Conductor Eric Jacobsen returned after his successful concerts last summer, and he led a memorable account of this incredible work. The concert began with Valerie Coleman’s Fanfare for Uncommon Times, which was followed by Johannes Brahms’ great and powerful piece for chorus and orchestra, Song of Destiny (Schicksalslied). It was my first time digging into this piece, and it’s a corner of the Brahms repertoire that is too often overlooked in my part of the world. It’s a marvelous piece with gorgeous, warm sonorities, beautifully written for both the orchestra and chorus.
The final concert of the festival was constructed around another massive piece, this time for chorus and orchestra, Ralph Vaughan Williams’ A Sea Symphony. Kiwi conductor Gemma New was on had to marshal all of the forces needed for this sprawling and demanding symphony. I’m not convinced that it is one of my most favorite pieces, but it does have one of the most spectacular openings of any piece, with the chorus and orchestra giving full cry to Walt Whitman’s words “Behold, the sea”.
Also on the program, the Ravel Piano Concerto with soloist Angela Hewitt, Edward Elgar’s somewhat garish orchestration of J.S. Bach’s Fantasia and Fugue in C Minor, and Eleanor Alberga’s brief curtain-opener for chorus and orchestra Arise, Athena!.
After about a week to regroup and try to get my back realigned after 10 days in a horrible dormitory bunk bed, it was time to start rehearsals for the Willamette Valley Chamber Music Festival. It’s my favorite part of the summer, and a contender for my favorite musical experience of the entire year. The festival gives three weekends of concerts, each weekend taking place at a different landmark winery in the valley. Wine pairings with each half of the concert are a unique part of the festival’s format. The festival directors (and performers on violin and cello) Sasha Callahan and Leo Eguchi also invite a composer-in-residence to the festival and feature at least one of the composer’s works on each week’s program. This year the composer was Boston-based Syrian American composer Kareem Roustom. Four of his works were presented at the festival, one of which was a world premiere commissioned by the festival, Syrian Folk Songs. The other works were the string quartet Four Dances from Clorinda Agonistes, a violin/cello duo Letters Home, and String Quartet No. 1 Shades of Night.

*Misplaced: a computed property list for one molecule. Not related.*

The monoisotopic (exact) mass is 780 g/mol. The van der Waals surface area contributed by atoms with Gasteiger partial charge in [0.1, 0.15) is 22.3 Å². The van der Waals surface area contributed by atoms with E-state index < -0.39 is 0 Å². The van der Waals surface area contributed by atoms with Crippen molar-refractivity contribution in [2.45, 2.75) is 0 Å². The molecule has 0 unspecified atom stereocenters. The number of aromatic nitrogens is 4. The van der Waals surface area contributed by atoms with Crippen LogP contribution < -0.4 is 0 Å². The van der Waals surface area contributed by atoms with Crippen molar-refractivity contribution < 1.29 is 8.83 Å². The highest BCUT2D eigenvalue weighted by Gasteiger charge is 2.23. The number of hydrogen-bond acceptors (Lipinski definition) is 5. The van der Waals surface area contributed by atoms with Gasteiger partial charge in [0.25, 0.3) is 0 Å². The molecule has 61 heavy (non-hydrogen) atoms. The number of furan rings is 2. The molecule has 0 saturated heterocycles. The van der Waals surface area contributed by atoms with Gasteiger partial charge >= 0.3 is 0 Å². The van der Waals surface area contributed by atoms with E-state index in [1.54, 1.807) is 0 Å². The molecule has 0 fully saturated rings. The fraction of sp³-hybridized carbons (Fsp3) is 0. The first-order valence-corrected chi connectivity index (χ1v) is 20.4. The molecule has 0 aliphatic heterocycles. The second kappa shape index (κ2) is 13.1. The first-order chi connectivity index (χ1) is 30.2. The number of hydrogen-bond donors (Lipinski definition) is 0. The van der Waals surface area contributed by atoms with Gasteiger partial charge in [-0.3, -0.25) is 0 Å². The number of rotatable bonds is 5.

The first week of concerts was presented in the excellent acoustics of the barrel room of Appassionata Estate. The two halves of the first concert were opened by Tegere Tulon, two sets of Malian clapping songs by Hawa Diabaté which adapted songs sung by the women of Malian villages and passed down through the generations through oral tradition. Delightful pieces, full of joy, and it was fun to get the audience to join in the clapping! The Syrian Folk Songs and Four Dances followed. Fry Street Quartet violist Brad Otteson played on the Folk Songs, while I played the Four Dances.
After intermission and the second set of Diabaté pieces came Dvorak’s wonderful and perplexingly unknown String Quintet No. 3 in E-flat major, Op. 97 which gave we two violists a chance to rock out together. It’s a beautiful and tuneful work that really ought to be heard more often.
Week Two was another interesting and varied program, this time at Sokol-Blosser Winery. The concert opened with Ukranian composer Vasyl Barvinsky’s Prayer from his Piano Quintet. This movement has no piano part, and made an eloquent case for the need for peace in Ukraine.